In these relationships, men and women sometimes have a different approach to financial equity. Unmarried women were less likely to loan their partner money with no expectation of repayment. While women were more likely to loan their partners money expecting to get it back, men were willing to give more than $13,800 compared to less than $9,000 for women.
Money, Matrimony, and Age
How couples approach their combined assets also shifts between younger and older generations. While just 5 percent of baby boomers regretted sharing finances with a spouse, 12 percent of Gen Xers and 14 percent of millennials said the same. Younger generations were also less likely to wait until marriage to merge accounts, including checking, savings, or credit cards.
When asked about shared finances, husbands were more likely than wives to regret consolidating money matters. Women were also more likely to wait until marriage to combine their accounts, although less likely to consider it a necessity.
Like relationships, financial planning, budgeting, and saving take work too, even if they're established at a different pace compared to emotional investments. As our survey found, millennials were often the fastest to establish combined finances in a relationship but were also more likely than older generations to regret merging their assets. According to our study, roughly 1 in 10 married couples didn't share any of their finances at all.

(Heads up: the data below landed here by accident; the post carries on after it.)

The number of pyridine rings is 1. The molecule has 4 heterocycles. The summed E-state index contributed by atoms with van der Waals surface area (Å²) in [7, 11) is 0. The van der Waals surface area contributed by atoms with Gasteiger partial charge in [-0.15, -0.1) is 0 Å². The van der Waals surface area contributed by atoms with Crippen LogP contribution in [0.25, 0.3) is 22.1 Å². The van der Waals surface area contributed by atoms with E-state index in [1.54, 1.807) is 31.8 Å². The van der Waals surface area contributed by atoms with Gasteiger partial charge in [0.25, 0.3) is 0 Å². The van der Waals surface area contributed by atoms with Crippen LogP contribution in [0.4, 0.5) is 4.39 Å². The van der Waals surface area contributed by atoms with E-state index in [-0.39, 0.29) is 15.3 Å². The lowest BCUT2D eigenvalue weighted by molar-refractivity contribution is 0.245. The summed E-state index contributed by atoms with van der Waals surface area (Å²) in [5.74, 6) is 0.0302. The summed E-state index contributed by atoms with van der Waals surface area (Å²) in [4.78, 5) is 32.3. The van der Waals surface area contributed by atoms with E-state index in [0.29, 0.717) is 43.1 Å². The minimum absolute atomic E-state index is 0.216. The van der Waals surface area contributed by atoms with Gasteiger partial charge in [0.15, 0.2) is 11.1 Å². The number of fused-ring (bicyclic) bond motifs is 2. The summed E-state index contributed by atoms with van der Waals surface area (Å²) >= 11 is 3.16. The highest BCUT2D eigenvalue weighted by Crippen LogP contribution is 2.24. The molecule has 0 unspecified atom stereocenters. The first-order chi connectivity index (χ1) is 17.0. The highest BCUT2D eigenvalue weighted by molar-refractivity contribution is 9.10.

We surveyed 1,012 people in the U.S. who were either in a relationship or married. A participant who identified as engaged was considered to be in a relationship since they were not yet married. They were recruited from Amazon's Mechanical Turk. Sixty-four percent of participants identified as female, 36 percent as male, and less than 1 percent did not identify with either gender. Participants ranged in age from 18 to 80, with a mean of 37 and a standard deviation of 11.35.
The sample size was 1,012 people in the U.S. who are either in a relationship or married. It is possible that with more participants, we could have gained more insight into this population.
No statistical testing was performed, so the claims listed above are based on means alone. As such, this content is purely exploratory, and future research should approach this topic more rigorously.
Fair Use Statement
Relationships are hard work, and financial growth is a part of that journey. If your readers have questions about when to bring up money with their partners, feel free to share the results of our study for any noncommercial use. We only ask that you include a link back to this page, so they can see the results of our study in full, and our contributors earn credit for their work.